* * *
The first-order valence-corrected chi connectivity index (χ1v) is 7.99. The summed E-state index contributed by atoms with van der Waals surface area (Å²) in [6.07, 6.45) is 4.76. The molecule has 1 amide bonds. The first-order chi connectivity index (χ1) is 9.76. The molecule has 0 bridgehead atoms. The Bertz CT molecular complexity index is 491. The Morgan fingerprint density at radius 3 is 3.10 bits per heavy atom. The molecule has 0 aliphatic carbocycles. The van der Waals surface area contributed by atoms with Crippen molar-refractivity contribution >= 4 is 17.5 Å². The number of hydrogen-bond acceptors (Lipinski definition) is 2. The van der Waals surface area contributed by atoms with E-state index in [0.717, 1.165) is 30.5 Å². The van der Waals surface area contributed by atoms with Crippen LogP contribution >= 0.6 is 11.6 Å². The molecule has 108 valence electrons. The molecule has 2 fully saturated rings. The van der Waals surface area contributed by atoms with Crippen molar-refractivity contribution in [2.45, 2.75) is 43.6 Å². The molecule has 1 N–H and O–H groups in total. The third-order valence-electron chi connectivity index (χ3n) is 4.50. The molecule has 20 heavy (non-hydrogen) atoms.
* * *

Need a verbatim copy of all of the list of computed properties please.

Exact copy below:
The first-order valence-corrected chi connectivity index (χ1v) is 7.99. The summed E-state index contributed by atoms with van der Waals surface area (Å²) in [6.07, 6.45) is 4.76. The molecule has 1 amide bonds. The first-order chi connectivity index (χ1) is 9.76. The molecule has 0 bridgehead atoms. The Bertz CT molecular complexity index is 491. The Morgan fingerprint density at radius 3 is 3.10 bits per heavy atom. The molecule has 0 aliphatic carbocycles. The van der Waals surface area contributed by atoms with Crippen molar-refractivity contribution >= 4 is 17.5 Å². The number of hydrogen-bond acceptors (Lipinski definition) is 2. The van der Waals surface area contributed by atoms with E-state index in [0.717, 1.165) is 30.5 Å². The van der Waals surface area contributed by atoms with Crippen LogP contribution >= 0.6 is 11.6 Å². The molecule has 108 valence electrons. The molecule has 2 fully saturated rings. The van der Waals surface area contributed by atoms with Crippen molar-refractivity contribution in [2.45, 2.75) is 43.6 Å². The molecule has 1 N–H and O–H groups in total. The third-order valence-electron chi connectivity index (χ3n) is 4.50. The molecule has 20 heavy (non-hydrogen) atoms.